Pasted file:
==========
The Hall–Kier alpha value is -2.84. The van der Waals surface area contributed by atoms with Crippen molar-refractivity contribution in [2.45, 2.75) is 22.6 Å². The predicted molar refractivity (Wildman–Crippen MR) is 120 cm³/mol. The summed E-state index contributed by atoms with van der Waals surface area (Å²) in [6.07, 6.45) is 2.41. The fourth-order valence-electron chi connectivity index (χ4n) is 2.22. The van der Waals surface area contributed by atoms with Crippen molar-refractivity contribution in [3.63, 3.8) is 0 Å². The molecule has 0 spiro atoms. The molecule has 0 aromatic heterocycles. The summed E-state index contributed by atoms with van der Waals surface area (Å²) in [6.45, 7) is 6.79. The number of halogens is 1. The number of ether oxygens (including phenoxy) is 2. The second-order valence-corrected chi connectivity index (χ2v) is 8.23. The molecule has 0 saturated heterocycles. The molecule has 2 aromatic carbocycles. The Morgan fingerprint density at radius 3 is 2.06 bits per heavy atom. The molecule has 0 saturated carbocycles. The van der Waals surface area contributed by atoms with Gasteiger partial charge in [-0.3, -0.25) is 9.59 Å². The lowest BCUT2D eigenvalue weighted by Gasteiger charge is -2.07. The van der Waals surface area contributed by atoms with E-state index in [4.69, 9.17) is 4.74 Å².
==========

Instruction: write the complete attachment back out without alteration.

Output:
The Hall–Kier alpha value is -2.84. The van der Waals surface area contributed by atoms with Crippen molar-refractivity contribution in [2.45, 2.75) is 22.6 Å². The predicted molar refractivity (Wildman–Crippen MR) is 120 cm³/mol. The summed E-state index contributed by atoms with van der Waals surface area (Å²) in [6.07, 6.45) is 2.41. The fourth-order valence-electron chi connectivity index (χ4n) is 2.22. The van der Waals surface area contributed by atoms with Crippen molar-refractivity contribution in [3.63, 3.8) is 0 Å². The molecule has 0 spiro atoms. The molecule has 0 aromatic heterocycles. The summed E-state index contributed by atoms with van der Waals surface area (Å²) in [6.45, 7) is 6.79. The number of halogens is 1. The number of ether oxygens (including phenoxy) is 2. The second-order valence-corrected chi connectivity index (χ2v) is 8.23. The molecule has 0 saturated heterocycles. The molecule has 2 aromatic carbocycles. The Morgan fingerprint density at radius 3 is 2.06 bits per heavy atom. The molecule has 0 saturated carbocycles. The van der Waals surface area contributed by atoms with Gasteiger partial charge in [-0.3, -0.25) is 9.59 Å². The lowest BCUT2D eigenvalue weighted by Gasteiger charge is -2.07. The van der Waals surface area contributed by atoms with E-state index in [4.69, 9.17) is 4.74 Å².